The rest, as they say, is history. Using sources in the camps of all four leadership candidates, Prince meticulously reconstructs the long-drawn-out summer campaign as the realisation dawned (terrifying for all concerned, Corbyn included) that he was going to win. It was a popular uprising. At every stage the Corbynistas outclassed their opponents. Donations from well-wishers flooded in; volunteers adept in the use of social media flocked to his banner; his public meetings became a triumphal progress. It reads like a thriller.

The big question, only briefly addressed, is: what happens next? To be elected Labour leader with the support of perhaps only a tenth of your parliamentary colleagues is downright scary. The art of government, or indeed opposition, requires compromise and that is something of which Corbyn has no experience. To be sure, the learning curve is steep, but there are tentative signs of progress. He has mastered the autocue, comes over well in interviews and has done better than expected at Prime Minister’s Questions. His appearance, albeit looking uncomfortable, in white tie and tails at a Buckingham Palace state banquet was surely a seminal moment in British politics.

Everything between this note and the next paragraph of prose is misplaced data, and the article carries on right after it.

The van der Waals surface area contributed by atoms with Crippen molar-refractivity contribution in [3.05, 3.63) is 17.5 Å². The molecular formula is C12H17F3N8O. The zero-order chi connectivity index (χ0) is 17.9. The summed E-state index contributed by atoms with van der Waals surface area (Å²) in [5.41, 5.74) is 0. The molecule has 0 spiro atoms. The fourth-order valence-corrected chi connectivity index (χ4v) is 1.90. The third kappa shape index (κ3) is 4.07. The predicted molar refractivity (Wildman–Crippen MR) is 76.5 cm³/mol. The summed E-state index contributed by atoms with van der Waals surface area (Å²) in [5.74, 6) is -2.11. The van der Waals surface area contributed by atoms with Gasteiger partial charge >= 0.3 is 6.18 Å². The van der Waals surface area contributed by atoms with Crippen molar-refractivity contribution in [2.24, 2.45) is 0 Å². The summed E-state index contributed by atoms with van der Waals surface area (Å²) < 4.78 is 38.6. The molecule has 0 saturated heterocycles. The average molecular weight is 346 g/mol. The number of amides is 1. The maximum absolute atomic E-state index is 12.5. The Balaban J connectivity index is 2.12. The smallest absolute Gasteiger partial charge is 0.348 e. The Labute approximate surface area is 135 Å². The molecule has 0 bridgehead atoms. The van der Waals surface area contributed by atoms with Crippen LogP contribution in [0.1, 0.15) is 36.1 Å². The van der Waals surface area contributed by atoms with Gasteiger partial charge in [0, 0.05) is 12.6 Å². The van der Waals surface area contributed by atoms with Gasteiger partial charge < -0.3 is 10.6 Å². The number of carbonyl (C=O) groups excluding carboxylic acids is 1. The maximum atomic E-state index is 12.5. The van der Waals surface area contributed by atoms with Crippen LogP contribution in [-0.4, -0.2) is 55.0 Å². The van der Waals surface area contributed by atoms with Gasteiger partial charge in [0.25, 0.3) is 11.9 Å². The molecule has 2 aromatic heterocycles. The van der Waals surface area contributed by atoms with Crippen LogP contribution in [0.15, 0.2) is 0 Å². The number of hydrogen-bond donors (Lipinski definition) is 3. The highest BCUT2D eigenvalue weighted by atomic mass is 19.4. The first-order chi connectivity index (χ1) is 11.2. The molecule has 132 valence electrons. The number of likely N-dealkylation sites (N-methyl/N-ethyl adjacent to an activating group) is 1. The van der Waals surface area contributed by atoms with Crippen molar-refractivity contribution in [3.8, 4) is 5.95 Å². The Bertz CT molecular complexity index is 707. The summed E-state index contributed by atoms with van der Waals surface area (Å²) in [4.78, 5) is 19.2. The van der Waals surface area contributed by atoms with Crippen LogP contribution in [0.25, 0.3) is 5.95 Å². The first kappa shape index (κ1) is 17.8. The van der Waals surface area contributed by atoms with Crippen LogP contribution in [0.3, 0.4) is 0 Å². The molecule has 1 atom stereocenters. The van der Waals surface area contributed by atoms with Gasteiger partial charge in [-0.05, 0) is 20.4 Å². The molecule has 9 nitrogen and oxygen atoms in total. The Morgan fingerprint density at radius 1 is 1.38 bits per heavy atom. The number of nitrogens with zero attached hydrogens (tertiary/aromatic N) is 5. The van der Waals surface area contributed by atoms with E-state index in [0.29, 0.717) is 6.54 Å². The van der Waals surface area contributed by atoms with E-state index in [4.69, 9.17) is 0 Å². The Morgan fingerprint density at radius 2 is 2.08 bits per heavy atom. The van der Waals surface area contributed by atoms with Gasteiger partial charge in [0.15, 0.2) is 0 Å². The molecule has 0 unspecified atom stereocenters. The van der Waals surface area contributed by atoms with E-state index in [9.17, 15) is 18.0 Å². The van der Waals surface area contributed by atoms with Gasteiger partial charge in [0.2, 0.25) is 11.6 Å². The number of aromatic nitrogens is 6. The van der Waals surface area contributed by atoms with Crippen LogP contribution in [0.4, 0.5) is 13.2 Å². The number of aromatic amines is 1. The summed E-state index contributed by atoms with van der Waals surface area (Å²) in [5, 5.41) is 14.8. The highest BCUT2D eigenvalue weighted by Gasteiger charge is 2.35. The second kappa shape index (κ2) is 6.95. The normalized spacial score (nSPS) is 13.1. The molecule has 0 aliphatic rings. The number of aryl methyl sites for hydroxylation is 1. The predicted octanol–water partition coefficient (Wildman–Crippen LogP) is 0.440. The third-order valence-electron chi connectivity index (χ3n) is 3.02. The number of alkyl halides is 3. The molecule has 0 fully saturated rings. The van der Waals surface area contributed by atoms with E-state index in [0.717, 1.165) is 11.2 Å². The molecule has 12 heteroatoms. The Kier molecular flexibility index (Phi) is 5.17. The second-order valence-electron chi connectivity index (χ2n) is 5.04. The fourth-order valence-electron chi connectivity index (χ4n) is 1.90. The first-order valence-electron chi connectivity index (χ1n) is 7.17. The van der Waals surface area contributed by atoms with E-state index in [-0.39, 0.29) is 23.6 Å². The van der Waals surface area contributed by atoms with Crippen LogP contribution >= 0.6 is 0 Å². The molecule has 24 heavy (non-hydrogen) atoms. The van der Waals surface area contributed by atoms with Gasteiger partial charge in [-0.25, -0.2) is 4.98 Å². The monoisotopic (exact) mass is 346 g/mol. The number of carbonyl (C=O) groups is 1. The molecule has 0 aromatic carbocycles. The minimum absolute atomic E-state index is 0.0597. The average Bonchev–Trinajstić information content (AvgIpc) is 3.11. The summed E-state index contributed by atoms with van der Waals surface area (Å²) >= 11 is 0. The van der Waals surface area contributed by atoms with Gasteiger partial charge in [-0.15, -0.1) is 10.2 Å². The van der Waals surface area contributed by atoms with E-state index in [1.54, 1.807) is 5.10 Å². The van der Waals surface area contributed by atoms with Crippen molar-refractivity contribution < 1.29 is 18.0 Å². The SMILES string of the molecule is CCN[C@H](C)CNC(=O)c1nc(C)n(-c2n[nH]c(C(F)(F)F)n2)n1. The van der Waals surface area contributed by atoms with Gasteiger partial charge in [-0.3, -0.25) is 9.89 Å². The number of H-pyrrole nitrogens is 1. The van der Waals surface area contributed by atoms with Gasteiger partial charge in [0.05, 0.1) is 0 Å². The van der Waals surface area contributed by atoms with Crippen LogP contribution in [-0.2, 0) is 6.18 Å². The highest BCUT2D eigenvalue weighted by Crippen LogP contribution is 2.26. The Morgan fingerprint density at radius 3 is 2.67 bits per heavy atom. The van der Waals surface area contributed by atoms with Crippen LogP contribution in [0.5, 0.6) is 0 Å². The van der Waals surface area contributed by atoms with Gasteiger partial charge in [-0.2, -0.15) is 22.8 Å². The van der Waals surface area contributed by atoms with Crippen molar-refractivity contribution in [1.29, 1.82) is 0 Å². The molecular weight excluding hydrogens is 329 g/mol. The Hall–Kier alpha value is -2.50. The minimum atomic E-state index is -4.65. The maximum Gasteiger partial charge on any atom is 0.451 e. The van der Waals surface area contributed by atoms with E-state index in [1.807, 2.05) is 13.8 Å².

Might he conceivably become prime minister? It is one thing to appeal to the converted, but quite another to convince a sceptical electorate. To do that he must address the nation rather than the party and progress on that front has so far been slow. A Corbyn government? The mind boggles; but in politics you can never tell.

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  • britbob

    Corbyn has been a regular at the Argentinean embassy where he has given oxygen to their mythical Malvinas claim. Google: ‘Falklands – Some Relevant International Law’ to see why he’s barking up the wrong tree.

  • gillardgone

    By the time Jeremy Corbyn and his Marxist chums has lulled the electorate into a false sence of security he will be past his sell by date, please God.

    • MrUnclevanya

      He already is, you can see the green hairy Mould of leftist Politics already infesting the body politic of the Liarbor Party…………

  • Aliass

    I disagree with almost everything the man stands for, and wish him no success whatsoever, but I respect his lack of hypocrisy, and admire his willingness to tolerate (within limits, which we have seen) opposing viewpoints.